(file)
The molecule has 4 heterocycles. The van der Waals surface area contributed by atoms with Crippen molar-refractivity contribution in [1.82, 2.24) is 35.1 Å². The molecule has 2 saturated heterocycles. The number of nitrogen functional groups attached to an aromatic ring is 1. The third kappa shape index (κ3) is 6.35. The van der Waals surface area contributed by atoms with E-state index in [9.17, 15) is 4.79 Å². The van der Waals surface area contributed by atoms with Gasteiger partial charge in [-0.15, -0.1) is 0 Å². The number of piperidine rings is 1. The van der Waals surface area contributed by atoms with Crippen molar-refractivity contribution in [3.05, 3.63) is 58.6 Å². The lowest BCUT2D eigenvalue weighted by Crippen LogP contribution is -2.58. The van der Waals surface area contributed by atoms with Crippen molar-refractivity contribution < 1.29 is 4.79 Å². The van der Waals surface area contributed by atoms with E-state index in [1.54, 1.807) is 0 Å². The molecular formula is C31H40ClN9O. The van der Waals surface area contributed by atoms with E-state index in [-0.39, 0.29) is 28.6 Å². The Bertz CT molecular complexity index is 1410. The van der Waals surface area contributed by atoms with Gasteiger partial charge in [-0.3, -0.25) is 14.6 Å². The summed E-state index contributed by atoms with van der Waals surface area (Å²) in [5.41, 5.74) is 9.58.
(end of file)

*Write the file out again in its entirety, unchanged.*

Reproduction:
The molecule has 4 heterocycles. The van der Waals surface area contributed by atoms with Crippen molar-refractivity contribution in [1.82, 2.24) is 35.1 Å². The molecule has 2 saturated heterocycles. The number of nitrogen functional groups attached to an aromatic ring is 1. The third kappa shape index (κ3) is 6.35. The van der Waals surface area contributed by atoms with E-state index in [9.17, 15) is 4.79 Å². The van der Waals surface area contributed by atoms with Gasteiger partial charge in [-0.15, -0.1) is 0 Å². The number of piperidine rings is 1. The van der Waals surface area contributed by atoms with Crippen molar-refractivity contribution in [3.05, 3.63) is 58.6 Å². The lowest BCUT2D eigenvalue weighted by Crippen LogP contribution is -2.58. The van der Waals surface area contributed by atoms with Crippen molar-refractivity contribution < 1.29 is 4.79 Å². The van der Waals surface area contributed by atoms with E-state index in [1.54, 1.807) is 0 Å². The molecular formula is C31H40ClN9O. The van der Waals surface area contributed by atoms with E-state index in [-0.39, 0.29) is 28.6 Å². The Bertz CT molecular complexity index is 1410. The van der Waals surface area contributed by atoms with Gasteiger partial charge in [-0.3, -0.25) is 14.6 Å². The summed E-state index contributed by atoms with van der Waals surface area (Å²) in [5.41, 5.74) is 9.58.